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Job References: Another Important Tool for Landing a Job

If someone tells you that references don't matter any more, don't believe them. Job References do matter. In fact, they are a critical part of the hiring process.

References uncover information that candidates leave out or perhaps lie about. They also shed light on each candidate's personality, work style or character - important factors in a workplace and difficult to learn about from one or two job interviews.

Checking references is time-consuming. Employers typically do not do it until they are ready to make an offer. They use references to confirm their impressions and make sure they didn't miss anything they need to know.

Similarly, as a candidate, you should not waste your references on companies that aren't serious about hiring you. Don't list your references on your resume. Instead, put them on a separate reference list that you give employers when they ask for it, which is usually when they are getting ready to offer you the job.

Choose Job References Carefully

  • Choose people who know you well to be referees. The ideal referee is a boss or supervisor from a previous job who is aware of your accomplishments and values you as an employee. You want people who know what you can do and have done, and will speak highly of you.
  • You can also use someone you worked with or someone who reported to you as a referee – it doesn't have to be a boss. Acceptable job references vary somewhat by industry. Sometimes you can use vendors, customers or business colleagues who did not work in your company.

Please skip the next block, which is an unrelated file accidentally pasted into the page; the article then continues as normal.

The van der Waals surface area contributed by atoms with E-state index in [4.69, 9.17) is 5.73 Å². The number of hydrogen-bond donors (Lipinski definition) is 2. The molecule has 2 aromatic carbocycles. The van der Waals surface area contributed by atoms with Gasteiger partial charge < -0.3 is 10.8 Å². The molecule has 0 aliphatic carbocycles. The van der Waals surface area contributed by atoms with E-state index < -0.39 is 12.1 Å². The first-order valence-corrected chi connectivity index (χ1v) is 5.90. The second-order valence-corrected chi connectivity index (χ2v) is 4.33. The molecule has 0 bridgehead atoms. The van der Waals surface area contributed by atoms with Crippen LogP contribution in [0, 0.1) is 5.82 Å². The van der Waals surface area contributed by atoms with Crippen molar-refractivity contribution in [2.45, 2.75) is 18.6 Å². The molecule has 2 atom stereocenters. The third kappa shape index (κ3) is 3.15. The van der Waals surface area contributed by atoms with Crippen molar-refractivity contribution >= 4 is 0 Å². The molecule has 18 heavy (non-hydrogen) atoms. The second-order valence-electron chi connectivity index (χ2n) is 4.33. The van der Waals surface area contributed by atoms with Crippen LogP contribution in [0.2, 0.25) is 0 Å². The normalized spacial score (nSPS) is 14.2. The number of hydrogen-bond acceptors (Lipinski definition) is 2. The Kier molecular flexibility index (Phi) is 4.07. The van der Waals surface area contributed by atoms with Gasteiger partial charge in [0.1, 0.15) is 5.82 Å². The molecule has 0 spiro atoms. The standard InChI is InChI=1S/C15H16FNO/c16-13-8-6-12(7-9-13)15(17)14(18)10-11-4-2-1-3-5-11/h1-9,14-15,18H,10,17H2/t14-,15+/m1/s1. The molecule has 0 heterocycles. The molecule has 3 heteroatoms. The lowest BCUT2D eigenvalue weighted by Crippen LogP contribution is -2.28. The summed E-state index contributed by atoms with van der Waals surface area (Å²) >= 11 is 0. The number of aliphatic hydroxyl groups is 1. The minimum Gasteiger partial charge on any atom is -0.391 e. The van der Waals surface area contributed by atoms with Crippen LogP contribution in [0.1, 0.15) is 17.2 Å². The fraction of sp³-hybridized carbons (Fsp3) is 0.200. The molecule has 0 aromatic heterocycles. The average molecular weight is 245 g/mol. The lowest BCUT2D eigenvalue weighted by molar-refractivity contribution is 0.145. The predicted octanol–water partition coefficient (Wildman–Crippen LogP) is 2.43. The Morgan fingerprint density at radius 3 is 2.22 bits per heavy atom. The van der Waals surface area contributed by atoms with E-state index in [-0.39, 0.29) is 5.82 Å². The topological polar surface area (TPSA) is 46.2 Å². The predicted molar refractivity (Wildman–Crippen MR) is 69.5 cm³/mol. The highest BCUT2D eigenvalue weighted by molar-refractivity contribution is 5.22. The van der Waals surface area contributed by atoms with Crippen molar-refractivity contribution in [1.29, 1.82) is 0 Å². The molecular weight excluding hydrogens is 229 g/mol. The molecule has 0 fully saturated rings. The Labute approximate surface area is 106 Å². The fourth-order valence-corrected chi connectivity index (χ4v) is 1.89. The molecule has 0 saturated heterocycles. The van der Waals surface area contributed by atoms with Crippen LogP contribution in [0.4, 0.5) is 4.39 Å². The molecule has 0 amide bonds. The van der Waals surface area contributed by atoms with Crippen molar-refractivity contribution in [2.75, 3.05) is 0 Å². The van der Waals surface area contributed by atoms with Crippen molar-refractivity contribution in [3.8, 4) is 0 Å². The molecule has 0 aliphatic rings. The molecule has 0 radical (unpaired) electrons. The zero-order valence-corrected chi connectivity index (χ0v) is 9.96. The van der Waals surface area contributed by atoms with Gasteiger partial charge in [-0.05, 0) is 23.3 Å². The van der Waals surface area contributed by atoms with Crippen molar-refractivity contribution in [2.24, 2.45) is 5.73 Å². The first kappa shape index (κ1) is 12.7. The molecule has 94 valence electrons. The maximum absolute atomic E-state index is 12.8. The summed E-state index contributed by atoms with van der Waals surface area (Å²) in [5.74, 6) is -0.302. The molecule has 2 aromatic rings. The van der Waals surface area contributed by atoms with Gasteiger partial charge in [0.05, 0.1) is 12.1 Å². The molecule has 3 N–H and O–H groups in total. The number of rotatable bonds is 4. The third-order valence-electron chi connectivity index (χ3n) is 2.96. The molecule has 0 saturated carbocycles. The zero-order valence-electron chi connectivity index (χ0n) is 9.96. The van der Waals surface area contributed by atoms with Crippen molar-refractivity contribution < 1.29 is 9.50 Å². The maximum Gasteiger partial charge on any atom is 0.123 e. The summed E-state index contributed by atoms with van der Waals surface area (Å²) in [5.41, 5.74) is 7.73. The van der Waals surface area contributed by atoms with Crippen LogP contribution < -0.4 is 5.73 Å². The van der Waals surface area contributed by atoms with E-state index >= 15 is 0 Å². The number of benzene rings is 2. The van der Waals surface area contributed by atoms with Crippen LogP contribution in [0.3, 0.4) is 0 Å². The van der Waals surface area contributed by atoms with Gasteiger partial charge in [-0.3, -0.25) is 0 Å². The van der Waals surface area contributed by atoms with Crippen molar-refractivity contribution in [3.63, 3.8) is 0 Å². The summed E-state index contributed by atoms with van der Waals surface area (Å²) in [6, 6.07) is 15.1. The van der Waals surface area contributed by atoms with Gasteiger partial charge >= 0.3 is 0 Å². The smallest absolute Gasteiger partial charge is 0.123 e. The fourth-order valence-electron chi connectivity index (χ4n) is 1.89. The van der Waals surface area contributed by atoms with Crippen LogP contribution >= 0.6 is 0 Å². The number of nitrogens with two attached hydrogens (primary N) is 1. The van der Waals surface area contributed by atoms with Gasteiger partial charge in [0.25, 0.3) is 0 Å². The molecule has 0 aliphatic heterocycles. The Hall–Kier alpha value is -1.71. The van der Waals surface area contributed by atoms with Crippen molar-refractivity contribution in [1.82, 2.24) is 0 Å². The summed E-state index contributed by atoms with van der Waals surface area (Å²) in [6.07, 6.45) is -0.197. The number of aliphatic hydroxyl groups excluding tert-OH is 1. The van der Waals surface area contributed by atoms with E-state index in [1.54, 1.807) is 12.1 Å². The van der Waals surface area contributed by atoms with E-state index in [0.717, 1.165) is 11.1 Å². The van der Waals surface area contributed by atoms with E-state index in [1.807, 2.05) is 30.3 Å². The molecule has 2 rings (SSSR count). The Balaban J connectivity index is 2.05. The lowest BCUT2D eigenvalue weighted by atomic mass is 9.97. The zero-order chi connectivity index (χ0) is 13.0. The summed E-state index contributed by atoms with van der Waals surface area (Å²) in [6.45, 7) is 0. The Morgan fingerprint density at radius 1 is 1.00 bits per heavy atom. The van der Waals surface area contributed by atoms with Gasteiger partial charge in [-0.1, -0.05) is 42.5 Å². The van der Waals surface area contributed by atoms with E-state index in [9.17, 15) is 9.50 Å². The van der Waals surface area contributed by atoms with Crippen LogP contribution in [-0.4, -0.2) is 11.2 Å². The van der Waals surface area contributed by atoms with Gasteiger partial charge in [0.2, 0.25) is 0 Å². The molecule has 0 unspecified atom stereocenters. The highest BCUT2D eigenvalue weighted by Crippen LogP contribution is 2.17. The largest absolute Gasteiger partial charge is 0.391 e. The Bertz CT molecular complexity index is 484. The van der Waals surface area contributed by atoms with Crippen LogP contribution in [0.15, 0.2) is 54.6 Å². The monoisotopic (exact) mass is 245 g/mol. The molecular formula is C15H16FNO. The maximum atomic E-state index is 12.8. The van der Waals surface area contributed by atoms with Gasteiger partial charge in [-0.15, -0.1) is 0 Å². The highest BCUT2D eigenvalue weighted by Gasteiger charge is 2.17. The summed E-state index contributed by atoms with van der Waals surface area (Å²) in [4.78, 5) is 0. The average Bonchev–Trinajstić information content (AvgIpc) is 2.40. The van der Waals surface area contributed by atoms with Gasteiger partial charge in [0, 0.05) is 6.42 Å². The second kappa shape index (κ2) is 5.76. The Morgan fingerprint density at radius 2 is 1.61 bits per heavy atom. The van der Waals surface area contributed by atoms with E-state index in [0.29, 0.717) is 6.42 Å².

• Unless the hiring employer specifically asks for a personal reference, don't use friends or family members as references.

Contact Job References in Advance

Once you decide on the people you want to use for references, contact each one in advance to ask permission to use them as a referee. The last thing you want is for a referee to say to the hiring agent, "Sally who? Hmmm, let me see now."

When you speak to each referee, first make sure he or she remembers you. You may have to remind him or her of your employment dates and highlights of your career. You should reach general agreement on what your referee will say about you. If you sense the person is uncomfortable with your request or will not give you a strong recommendation, say thank you and move on to your next person on your list. Your goal is three to five good job references.

Keep your referees informed on the progress of your job search. If you expect the hiring agent to call on your references soon, let them know. It could be months between when you asked them to be references and when they get a call. Again, you don’t want them to be surprised by the call.

Job References Do Matter

One or two great job references can make the difference between getting the job of your dreams and being passed over for another candidate. A bad, or even a lukewarm reference, can cost you the job. Don't leave it up to chance.

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